We note several limitations of our study. First, the current data cannot discriminate between network abnormalities that render an individual vulnerable to the first-onset of MDD versus scar consequences of illness, normal maturation processes, or even protective compensatory mechanisms. In this context, prospective studies of high-risk cohorts represent an important direction for future research. Second, despite the strength of recruiting a medication-free sample, we could not examine how previous medication use or therapy exposure may have affected current results. As a related point, because our participants have had relatively fewer MDEs and have been well for relatively extended periods of time, they may represent a more mild severity or course of illness. To capture developmental trajectories that contribute to resiliency and risk in MDD, future longitudinal research can examine whether excessive coupling of intrinsic networks predicts first-onset of depression or relapse as adolescents transition into early adulthood. In addition, anatomical specificity is of concern when conducting seed-based analyses, particularly in regions such as the PCC , . We also did not specifically examine connectivity of the CCN using a CCN seed. We are currently analyzing the CCN during rest and task to more fully examine CCN function among remitted individuals. Future research involving larger samples will also specifically examine laterality. Last, examining network function both at rest and in response to task provides complementary and additive information regarding how networks function to support wellness or disease. Future directions could include inducing rumination during an fMRI task and examining how rumination impedes performance on cognitive control tasks to examine how these networks function together both at rest and in response to tasks relevant to the etiology of depression. Despite these limitations, we believe the examination of mechanisms during a relatively early phase of the disorder provides a level of protection against potential confounds including complex treatment histories and neural scarring resulting from decades of illness, making the current study innovative and important.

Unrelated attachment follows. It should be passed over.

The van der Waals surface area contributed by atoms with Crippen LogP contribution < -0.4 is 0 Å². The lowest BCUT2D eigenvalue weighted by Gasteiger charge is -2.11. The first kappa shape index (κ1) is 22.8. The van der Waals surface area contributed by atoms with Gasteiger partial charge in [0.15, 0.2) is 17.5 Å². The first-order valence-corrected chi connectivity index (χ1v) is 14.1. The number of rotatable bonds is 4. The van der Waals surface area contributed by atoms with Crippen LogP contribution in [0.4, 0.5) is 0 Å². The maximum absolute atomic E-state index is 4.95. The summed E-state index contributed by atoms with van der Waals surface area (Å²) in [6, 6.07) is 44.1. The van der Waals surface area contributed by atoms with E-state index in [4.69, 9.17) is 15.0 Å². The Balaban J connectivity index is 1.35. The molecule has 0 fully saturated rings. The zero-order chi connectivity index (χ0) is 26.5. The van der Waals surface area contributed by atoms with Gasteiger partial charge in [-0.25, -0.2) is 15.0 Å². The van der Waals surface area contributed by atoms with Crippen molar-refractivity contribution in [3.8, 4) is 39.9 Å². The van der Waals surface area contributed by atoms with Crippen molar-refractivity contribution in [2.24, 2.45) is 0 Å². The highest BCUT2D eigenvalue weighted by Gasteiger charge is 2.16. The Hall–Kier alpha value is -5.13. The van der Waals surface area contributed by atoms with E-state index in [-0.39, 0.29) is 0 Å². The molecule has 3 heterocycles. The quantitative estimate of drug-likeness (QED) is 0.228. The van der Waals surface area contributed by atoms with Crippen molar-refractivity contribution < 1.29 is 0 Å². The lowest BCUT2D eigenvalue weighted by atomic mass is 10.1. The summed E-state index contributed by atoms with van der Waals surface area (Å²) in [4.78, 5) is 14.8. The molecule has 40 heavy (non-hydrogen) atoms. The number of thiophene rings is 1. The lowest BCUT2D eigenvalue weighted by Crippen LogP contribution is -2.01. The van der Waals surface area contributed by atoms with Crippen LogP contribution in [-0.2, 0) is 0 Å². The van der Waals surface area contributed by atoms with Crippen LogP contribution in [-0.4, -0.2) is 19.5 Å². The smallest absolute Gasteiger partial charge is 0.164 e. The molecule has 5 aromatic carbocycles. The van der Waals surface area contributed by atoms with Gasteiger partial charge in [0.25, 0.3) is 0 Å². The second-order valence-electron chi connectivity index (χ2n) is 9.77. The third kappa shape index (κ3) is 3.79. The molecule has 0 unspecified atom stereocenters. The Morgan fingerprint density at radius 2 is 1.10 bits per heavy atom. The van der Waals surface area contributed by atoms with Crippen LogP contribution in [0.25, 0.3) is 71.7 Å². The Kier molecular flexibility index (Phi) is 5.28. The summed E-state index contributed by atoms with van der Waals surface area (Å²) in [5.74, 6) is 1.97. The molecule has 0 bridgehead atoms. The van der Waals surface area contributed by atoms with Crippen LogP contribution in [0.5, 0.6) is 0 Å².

In sum, this study provides evidence of brain-based traits associated with MDD course that can be observed outside of a MDE, early in the course of illness. We believe the late adolescent-early adulthood transition represents a unique window for observing mechanisms of MDD, as stability of networks has been established developmentally, but opportunities remain for secondary prevention prior to the initiation of chronic illness. Thus, understanding the continuum of functional to dysfunctional connectivity patterns in the human brain is critical in elucidating the developmental psychopathology of MDD. Increased coupling between networks in our early course, remitted sample suggests that hyperconnectivities can be evaluated as developmental trait or resiliency factors, as targets for treatment, or as potential outcomes of early illness.
Participants with movement are easily identifiable by movement deviation. Mean movement deviations among the Healthy Control and remitted Major Depressive group in the x, y, and z planes.
Extracted connectivity bar graphs by cluster, site, and group. rMDD = remitted Major Depressive Disorder; HC = Healthy Control; UM = University of Michigan; UIC = University of Illinois by Chicago. Tailarach coordinates corresponding to each numbered cluster: Clusters 1–7 are connectivities with the left PCC seed, Clusters 8–24 are connectivities with the left sgACC seed, Clusters 25–28 are connectivities with the left amygdala: 1 = −41, 35, 12; 2 = −6, −63, 49; 3 = 12, 45, 14; 4 = 17, −9, 3; 5 = 26, 32, 42; 6 = 27, 24, 20; 7 = 43, −36, 30; 8 = −22, −38, 0; 9 = −24, −30, 16; 9 = −24, 43, 13; 10 = −24, 43, 13; 11 = −31, −83, −33; 12 = −36, 16, 45; 13 = −43, −65, 35; 14 = −54, −54, −1; 15 = −57, −15, −19; 16 = −1, −15, 6; 17 = 8, 32, 49; 18 = 10, 63, 19; 19 = 15, −69, −39; 20 = 29, −71, −39; 21 = 31, −36, 49; 22 = 36, 24, 41; 23 = 43, 14, −3; 24 = 4, 45, 39; 25 = −18, −9, −27; 26 = 19, 12, 21; 27 = 19, 24, 19; 28 = 48, −19, 39.
Supplementary material containing supporting tables.
The authors would like to acknowledge the contributions of the Center for Magnetic Resonance Research 3T Program at UIC and thank Dr. F. Xavier Castellanos for his helpful feedback on the manuscript as well as Rachel Ringrose and Gloria Harrington for their data collection efforts. These data were presented in part at the 2013 annual meeting of the American College of Neuropsychopharmacology.
Conceived and designed the experiments: SAL JKZ RCW. Performed the experiments: LBG AMB KAR SLW. Analyzed the data: RHJ SAL LMJ AB AV LBG NAC. Contributed reagents/materials/analysis tools: RCW. Wrote the paper: RHJ SAL LMJ KLP IHG ATP AV SLW.
- 1. Marchetti I, Koster EH, Sonuga-Barke EJ, De Raedt R (2012) The default mode network and recurrent depression: a neurobiological model of cognitive risk factors. Neuropsychology Reviews 22: 229–251. doi: 10.1007/s11065-012-9199-9
- 2. Keller MB (2003) Past, present, and future directions for defining optimal treatment outcome in depression: remission and beyond. JAMA 289: 3152–3160. doi: 10.1001/jama.289.23.3152
- 3. De Raedt R, Koster EH (2010) Understanding vulnerability for depression from a cognitive neuroscience perspective: A reappraisal of attentional factors and a new conceptual framework. Cogn Affect Behav Neurosci 10: 50–70. doi: 10.3758/cabn.10.1.50